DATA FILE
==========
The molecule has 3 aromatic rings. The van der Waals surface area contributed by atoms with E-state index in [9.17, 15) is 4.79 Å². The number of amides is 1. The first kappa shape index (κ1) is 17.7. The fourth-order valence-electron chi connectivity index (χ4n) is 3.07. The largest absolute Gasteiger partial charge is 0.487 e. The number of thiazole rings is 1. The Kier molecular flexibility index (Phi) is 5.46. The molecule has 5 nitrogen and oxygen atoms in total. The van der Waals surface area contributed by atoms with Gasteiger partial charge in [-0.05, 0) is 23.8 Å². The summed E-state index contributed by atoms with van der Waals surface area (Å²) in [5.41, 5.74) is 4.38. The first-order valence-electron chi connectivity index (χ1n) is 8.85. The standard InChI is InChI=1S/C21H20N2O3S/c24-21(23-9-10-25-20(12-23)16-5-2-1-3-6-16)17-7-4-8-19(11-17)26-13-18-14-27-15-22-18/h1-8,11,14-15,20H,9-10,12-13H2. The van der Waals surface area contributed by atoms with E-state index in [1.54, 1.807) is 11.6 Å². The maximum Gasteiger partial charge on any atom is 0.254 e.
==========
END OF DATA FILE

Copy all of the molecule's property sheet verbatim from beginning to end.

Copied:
The molecule has 3 aromatic rings. The van der Waals surface area contributed by atoms with E-state index in [9.17, 15) is 4.79 Å². The number of amides is 1. The first kappa shape index (κ1) is 17.7. The fourth-order valence-electron chi connectivity index (χ4n) is 3.07. The largest absolute Gasteiger partial charge is 0.487 e. The number of thiazole rings is 1. The Kier molecular flexibility index (Phi) is 5.46. The molecule has 5 nitrogen and oxygen atoms in total. The van der Waals surface area contributed by atoms with Gasteiger partial charge in [-0.05, 0) is 23.8 Å². The summed E-state index contributed by atoms with van der Waals surface area (Å²) in [5.41, 5.74) is 4.38. The first-order valence-electron chi connectivity index (χ1n) is 8.85. The standard InChI is InChI=1S/C21H20N2O3S/c24-21(23-9-10-25-20(12-23)16-5-2-1-3-6-16)17-7-4-8-19(11-17)26-13-18-14-27-15-22-18/h1-8,11,14-15,20H,9-10,12-13H2. The van der Waals surface area contributed by atoms with E-state index in [1.54, 1.807) is 11.6 Å². The maximum Gasteiger partial charge on any atom is 0.254 e.